Twis the day before Christmas and so I thought I would honor one of my favorite parenting heroes—Thomas Coram.  One hundred years before Charles Dickens wrote A Christmas Carol, Thomas Coram created the London Foundling Hospital in Lamb’s Conduit Fields, Bloomsbury.

Coram had no children.  He was a ship’s captain and after he retired he was horrified at the way impoverished children fared, often dying, on the streets of London.  The notion of an orphanage was unprecedented at this time.  In order to even try to start a charity, the world’s first incorporated one at that, Coram needed permission of the crown.  The aristocrats he approached initially refused to take an interest in poor children—it was beyond the realm of their thinking to value such kids, despite the epidemic of “foundlings” left to die on doorsteps as destitute mothers lacked means to care for them.

It took years, but Coram finally got one aristocrat on board and then a few more and they eventually appealed to the Queen.  He kicked in his own money, but to raise enough, his artist friends donated works and this marked the first art auction as well as the first time that common folk were able to see paintings by such notables as Hogarth (who famously painted Coram).  At this time there were no art museums and besides church, the only people who were privy to fine art were the wealthy.

Coram’s initial Foundling Hospital was so overrun with foundlings that he had to create a lottery to fairly decide which children he could take in.  The overwhelming need for a man like Thomas Coram must have stood in stark contrast to the thinking of his day.  Coram’s position of compassion seems self-evident to our modern sensibility, even if we do not yet live as a society by this principle; yet he broke new ground by caring when the vast majority did not—at least not enough to do anything about it.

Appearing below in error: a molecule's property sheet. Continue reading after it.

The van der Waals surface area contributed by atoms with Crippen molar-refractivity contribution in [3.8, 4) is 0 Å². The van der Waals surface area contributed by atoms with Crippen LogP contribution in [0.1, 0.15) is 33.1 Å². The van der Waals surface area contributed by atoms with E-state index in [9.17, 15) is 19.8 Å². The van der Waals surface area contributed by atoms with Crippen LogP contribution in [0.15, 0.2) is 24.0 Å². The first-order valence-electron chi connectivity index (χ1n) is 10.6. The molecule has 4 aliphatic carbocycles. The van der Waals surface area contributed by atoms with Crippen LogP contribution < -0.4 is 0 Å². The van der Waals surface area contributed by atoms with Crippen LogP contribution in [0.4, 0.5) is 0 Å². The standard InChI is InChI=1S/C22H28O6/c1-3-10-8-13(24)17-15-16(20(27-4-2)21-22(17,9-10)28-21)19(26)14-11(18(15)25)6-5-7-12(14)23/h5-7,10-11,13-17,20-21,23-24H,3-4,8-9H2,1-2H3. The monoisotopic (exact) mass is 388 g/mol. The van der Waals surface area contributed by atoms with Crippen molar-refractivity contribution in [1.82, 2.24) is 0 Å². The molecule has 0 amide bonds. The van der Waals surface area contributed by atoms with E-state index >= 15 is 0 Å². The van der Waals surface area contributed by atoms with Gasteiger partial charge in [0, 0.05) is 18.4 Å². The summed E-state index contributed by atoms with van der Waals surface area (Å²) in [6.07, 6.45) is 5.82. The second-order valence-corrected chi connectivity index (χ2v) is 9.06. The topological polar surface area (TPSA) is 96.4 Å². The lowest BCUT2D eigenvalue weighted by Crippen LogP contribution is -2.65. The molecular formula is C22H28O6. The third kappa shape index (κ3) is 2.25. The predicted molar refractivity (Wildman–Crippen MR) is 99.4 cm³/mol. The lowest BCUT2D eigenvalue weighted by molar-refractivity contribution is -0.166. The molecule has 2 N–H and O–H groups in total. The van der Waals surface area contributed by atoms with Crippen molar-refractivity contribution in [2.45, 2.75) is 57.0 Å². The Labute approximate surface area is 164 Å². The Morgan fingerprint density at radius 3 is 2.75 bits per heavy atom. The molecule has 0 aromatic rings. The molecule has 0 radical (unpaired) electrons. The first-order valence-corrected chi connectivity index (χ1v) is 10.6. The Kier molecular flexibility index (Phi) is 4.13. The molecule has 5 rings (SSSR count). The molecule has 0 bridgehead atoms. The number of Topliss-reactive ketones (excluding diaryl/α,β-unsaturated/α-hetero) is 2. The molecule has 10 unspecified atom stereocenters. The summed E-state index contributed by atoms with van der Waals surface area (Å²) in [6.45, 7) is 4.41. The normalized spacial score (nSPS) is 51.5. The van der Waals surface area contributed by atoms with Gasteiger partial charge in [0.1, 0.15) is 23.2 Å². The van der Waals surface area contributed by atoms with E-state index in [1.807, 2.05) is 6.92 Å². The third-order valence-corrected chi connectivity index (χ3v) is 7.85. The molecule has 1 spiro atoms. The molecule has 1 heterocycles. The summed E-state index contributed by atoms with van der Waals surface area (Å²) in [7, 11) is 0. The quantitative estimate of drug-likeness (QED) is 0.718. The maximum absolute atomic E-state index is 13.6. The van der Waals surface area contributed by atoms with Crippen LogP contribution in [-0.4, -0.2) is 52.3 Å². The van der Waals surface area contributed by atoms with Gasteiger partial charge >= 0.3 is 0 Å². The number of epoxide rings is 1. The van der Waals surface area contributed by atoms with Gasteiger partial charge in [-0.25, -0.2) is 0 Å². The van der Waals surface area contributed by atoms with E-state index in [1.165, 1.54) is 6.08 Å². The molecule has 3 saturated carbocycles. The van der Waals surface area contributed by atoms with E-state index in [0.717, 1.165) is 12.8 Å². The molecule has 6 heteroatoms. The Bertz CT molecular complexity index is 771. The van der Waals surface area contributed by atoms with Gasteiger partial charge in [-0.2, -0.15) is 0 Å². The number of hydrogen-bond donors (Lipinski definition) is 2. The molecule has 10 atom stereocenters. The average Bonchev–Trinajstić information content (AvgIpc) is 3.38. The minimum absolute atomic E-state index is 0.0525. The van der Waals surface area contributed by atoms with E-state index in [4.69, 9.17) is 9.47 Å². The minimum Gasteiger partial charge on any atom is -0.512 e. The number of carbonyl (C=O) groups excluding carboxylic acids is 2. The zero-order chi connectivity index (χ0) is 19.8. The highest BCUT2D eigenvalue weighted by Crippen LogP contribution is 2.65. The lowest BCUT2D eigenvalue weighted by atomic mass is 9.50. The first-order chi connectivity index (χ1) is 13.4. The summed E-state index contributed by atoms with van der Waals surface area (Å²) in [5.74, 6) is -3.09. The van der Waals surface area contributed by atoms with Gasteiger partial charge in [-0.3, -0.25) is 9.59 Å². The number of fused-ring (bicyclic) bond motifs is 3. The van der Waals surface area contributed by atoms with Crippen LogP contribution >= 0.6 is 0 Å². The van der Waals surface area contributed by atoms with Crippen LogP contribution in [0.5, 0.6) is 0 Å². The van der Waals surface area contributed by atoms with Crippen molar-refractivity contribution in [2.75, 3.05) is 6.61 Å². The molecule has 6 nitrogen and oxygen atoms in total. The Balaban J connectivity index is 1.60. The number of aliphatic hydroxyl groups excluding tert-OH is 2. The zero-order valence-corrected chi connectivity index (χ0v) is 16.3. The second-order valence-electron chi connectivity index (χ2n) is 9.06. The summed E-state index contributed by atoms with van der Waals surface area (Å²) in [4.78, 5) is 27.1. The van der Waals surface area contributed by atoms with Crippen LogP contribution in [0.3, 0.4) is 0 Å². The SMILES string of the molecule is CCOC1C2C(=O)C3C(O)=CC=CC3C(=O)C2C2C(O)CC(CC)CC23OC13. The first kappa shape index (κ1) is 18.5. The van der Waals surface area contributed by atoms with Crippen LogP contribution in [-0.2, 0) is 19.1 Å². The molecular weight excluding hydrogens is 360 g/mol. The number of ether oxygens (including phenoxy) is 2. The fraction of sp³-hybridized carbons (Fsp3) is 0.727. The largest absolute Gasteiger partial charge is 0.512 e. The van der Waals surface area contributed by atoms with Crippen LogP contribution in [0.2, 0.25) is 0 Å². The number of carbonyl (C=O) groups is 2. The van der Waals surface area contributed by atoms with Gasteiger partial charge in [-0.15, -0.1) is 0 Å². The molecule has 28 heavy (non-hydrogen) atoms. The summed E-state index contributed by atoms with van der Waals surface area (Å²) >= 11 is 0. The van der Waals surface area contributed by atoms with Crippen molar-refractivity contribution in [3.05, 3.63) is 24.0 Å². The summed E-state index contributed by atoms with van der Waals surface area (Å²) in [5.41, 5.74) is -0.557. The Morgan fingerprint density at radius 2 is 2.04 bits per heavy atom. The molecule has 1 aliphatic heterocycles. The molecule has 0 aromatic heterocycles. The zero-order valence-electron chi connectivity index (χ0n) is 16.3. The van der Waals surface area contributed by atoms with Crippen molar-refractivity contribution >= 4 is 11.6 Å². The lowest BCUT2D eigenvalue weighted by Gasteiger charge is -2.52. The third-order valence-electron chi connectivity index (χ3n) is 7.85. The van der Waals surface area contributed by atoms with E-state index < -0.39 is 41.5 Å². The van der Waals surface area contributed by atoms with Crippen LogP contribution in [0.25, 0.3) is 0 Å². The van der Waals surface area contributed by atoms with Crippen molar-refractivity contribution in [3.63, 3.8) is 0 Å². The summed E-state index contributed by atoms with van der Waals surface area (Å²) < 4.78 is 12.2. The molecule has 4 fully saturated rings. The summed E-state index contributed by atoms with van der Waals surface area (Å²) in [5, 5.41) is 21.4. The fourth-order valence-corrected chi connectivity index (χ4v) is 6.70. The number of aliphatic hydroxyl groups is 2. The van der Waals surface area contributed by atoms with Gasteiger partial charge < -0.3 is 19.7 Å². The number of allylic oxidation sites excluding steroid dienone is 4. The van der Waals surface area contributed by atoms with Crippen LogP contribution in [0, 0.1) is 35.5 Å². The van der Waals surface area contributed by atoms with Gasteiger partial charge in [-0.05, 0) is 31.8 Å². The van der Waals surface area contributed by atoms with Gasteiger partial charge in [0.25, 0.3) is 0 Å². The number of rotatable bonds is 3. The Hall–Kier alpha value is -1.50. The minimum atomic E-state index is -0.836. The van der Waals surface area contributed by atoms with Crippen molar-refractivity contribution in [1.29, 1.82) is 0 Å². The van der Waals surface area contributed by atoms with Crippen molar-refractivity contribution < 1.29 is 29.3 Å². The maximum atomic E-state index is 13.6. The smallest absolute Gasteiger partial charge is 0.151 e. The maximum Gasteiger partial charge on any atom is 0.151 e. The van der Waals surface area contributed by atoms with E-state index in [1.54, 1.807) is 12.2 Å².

If you ever find yourself in London, not too far from the British Museum and even closer to Russell Square you will find a wonderful little park for children.  A grown-up must have a child along with them in order to enter the free, but gated paradise of lawns, shade trees, fun climbing structures, and along one side—guinea pigs, bunnies and goats.  Coram’s organization lives on, but this first site of the Foundling’s Hospital is still a respite for children and their weary parents.

I happened upon Coram Fields on a morning walk in London, and found it enchanting, my kids were still young enough (barely) to share in the magic and I hastened back with my wife and sons to simply play and enjoy.  My curiosity led me to wonder about this strangely evocative place and to find a little charity gift-shop in a corner of the park by the gated entrance.  Materials that they had there allowed me to learn, and in turn share, Coram’s largely unsung story here.  While there have been some plays and a book, the average Londoner I spoke to about Coram turned out to be oblivious to his story—and many didn’t even know about the little gem of a park.

So, while Dickens is also one of my greatest parenting heroes (not necessarily to his own kids, but in raising social consciousness), he has been criticized by some for talking about social problems but not “doing anything” about them.  I strongly disagree, and believe that Dickens changed our collective consciousness, at least in the industrialized capitalism of the West.  However, Thomas Coram, much less celebrated, is an angel for underserved children everywhere, pioneering an attitude of compassion and working tirelessly to put it into action.  I would even argue that Coram laid a foundation of consciousness on which Dickens could stand in order to actually see the full spectrum of humanity sprawled across his amazing, dazzling and at the same time darkly depraved city.

Coram and Dickens inspire us to see, to care, to act.  Compared to eighteenth century destitute Londoners I would surmise that all of us who are reading these words have something to be grateful for two-hundred and sixty years after Coram.  So, on this Christmas eve let’s take a moment to honor these ghosts of compassion past, particularly Thomas Coram—and let’s send our gratitude up in the service of all our collective children (too many of whom still live in poverty), carrying that torch collectively so that none of us need to be heroes, but so that together we can be proud of our family of “parents” and remember that parenting is as much, if not more, attitudinal than biological.

Namaste, Bruce

For more on Coram see:


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3 Responses to “Twis”

  1. Christina Says:

    Love this! I had never heard of Thomas Coram and I’m so happy to learn of him and his work. Thank you for sharing. 🙂 Happy Holidays!!

  2. Laurie Says:

    Happy holidays to you and yours.

  3. Beth K Says:

    Thanks for sharing this inspiring story, Bruce!

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